Connection vs Loneliness: The Tech Effect

The dependence of today’s youth on internet relations is hurting their mental and developmental health.  Extending internet relations into the classroom in the form of college, career and project learning guides offers educators a powerful resource, but these internet voices can also add to students' sense of social isolation and present an internal challenge to their self efficacy.  To counter this sense of isolation, educators can integrate alumni and community voices with their technology programs- demonstrating to students that they too have the power and ability to achieve their college and career goals.

In a survey of 1,700 adults aged 19 to 32, those who reported to spend the most time on social media had (more than 2 hours per day) had twice the odds of perceived social isolation. 

The iGen or Generation Z (born between 1995 and 2012), are growing up with smartphones, have an Instagram account before they start high school, and do not remember a time before the internet. 

Despite the spikes in likes, 54% of iGen believe they always or sometimes feel as though nobody knows them well, and 56% believe that the people around them "are not necessarily with them". And 2 in 5 felt like “they lack companionship,” that their “relationships aren’t meaningful” and that they “are isolated from others.”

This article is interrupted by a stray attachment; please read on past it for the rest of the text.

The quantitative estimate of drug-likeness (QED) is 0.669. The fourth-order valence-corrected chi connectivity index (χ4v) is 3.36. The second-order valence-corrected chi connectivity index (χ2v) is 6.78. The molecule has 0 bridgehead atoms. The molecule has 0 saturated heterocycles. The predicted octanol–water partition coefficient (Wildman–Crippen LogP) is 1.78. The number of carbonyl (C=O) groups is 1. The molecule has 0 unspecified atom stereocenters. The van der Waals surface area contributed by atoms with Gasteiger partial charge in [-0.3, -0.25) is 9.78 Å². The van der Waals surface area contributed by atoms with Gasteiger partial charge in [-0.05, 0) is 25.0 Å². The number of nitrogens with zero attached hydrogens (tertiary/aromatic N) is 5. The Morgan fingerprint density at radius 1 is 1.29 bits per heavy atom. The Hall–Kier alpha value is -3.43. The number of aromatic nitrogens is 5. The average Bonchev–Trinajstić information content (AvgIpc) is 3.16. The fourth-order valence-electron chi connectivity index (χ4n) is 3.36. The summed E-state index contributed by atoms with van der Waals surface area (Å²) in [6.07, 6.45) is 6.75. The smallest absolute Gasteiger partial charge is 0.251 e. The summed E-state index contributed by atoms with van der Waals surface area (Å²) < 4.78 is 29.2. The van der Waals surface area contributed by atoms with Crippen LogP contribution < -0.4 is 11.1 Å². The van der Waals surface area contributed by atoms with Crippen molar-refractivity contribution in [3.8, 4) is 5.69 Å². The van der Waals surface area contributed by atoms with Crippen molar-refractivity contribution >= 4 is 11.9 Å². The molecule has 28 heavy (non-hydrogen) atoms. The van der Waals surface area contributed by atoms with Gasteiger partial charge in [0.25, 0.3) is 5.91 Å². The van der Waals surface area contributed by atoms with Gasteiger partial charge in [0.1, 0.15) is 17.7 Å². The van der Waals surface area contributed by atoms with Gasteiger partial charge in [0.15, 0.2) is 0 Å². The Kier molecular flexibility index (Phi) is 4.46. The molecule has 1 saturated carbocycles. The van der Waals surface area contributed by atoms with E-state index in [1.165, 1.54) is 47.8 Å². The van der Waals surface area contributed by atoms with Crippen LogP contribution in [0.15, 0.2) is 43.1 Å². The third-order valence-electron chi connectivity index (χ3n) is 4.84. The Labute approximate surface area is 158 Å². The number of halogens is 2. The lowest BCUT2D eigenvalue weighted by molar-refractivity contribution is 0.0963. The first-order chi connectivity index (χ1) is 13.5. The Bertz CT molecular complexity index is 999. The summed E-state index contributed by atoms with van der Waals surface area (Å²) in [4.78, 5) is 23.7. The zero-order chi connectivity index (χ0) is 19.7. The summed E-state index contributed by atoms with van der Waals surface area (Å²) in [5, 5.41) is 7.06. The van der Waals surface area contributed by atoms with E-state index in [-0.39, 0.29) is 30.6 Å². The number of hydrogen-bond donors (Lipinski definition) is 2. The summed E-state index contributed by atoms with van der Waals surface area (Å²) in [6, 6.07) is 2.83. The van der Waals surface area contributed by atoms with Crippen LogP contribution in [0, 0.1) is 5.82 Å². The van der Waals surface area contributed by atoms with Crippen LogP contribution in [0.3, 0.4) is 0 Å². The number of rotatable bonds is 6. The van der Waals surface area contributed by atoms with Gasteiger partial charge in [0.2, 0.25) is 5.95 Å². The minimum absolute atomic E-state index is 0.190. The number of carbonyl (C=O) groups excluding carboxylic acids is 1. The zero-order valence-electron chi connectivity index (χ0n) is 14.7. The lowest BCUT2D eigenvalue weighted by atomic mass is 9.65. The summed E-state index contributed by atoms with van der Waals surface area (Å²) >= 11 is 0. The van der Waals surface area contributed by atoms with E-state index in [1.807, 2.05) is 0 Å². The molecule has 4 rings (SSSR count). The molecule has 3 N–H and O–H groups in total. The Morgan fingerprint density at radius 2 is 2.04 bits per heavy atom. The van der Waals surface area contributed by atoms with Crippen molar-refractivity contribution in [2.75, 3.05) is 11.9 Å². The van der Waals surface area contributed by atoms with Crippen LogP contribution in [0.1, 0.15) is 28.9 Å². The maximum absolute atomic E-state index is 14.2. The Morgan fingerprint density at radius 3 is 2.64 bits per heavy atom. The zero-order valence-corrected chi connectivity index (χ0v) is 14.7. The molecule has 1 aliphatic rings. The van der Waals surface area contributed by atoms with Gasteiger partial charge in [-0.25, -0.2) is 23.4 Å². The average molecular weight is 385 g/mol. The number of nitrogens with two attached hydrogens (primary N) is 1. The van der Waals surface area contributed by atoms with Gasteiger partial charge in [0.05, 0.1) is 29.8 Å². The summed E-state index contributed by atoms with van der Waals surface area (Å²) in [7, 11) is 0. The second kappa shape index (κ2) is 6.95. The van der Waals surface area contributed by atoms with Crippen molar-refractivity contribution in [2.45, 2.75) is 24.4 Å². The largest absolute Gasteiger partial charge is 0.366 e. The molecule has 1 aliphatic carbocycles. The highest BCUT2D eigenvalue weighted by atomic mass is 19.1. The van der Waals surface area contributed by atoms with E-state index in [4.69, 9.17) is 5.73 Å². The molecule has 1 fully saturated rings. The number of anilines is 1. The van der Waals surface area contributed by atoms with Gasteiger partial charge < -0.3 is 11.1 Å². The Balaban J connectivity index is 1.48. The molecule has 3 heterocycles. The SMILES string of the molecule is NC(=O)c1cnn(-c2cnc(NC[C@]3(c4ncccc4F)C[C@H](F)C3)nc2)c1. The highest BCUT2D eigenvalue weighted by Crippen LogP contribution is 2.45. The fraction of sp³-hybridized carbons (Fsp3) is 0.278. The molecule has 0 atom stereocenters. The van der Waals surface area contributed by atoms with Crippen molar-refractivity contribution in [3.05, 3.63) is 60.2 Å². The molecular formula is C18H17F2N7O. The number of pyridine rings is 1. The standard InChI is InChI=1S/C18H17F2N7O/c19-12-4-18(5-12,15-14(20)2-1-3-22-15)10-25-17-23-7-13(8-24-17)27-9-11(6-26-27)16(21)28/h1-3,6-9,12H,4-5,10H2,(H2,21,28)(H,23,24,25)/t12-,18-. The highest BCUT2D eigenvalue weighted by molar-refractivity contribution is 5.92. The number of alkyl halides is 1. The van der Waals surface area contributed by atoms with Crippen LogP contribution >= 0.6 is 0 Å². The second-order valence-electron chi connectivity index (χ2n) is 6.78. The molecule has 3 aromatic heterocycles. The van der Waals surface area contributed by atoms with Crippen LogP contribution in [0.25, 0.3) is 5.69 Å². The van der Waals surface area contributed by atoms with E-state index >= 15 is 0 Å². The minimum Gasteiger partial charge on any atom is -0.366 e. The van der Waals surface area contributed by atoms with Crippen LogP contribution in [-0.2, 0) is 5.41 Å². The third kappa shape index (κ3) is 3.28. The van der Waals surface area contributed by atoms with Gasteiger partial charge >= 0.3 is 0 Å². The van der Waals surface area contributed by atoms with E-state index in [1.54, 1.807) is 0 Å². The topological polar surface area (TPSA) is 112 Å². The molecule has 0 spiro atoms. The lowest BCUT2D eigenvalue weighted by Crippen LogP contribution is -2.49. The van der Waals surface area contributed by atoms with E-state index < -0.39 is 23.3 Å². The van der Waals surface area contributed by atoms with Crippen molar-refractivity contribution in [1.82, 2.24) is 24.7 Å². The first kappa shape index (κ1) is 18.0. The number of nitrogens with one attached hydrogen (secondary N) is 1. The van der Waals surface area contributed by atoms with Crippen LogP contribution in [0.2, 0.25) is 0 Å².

Alumni can help untangle these chords of isolation. Inviting near peer alumni back into their old classroom will shift relationships from desktop to deskside. 

Alumni are the inspiring role models, near peer college advocates, STEM mentors, career partners and project learning supporters students need to feel engaged and connected to their high school to college (or career) transition. Alumni personify a future students can see themselves in. 

Knowing that someone in their community cares about them and is willing to mentor them through challenges to find success is what students need. As relatable and empathetic mentors, alumni reflect the diversity of their alma mater’s students. Alumni have lived in the same communities as today’s students and therefore have the real-world roadmaps to success specific to the unique dynamics of each community. This shared experience creates the foundation of trust essential to successful mentorships. 

As program partners for public high schools alumni can be: 

  • Motivational role models

  • Near-peer college guides

  • Career/STEM Mentors

  • Project Learning Partners

  • Business Partners

  • Committee Members

  • Community Advocates

  • Funders / Supporters

During our pilot program, over 900 students participated in alumni activities. 92% of students said alumni feedback was helpful to them. 

In a time when young people are feeling more disconnected to those around them, it’s time to reimagine alumni engagement to inspire today’s high school students and their futures. 


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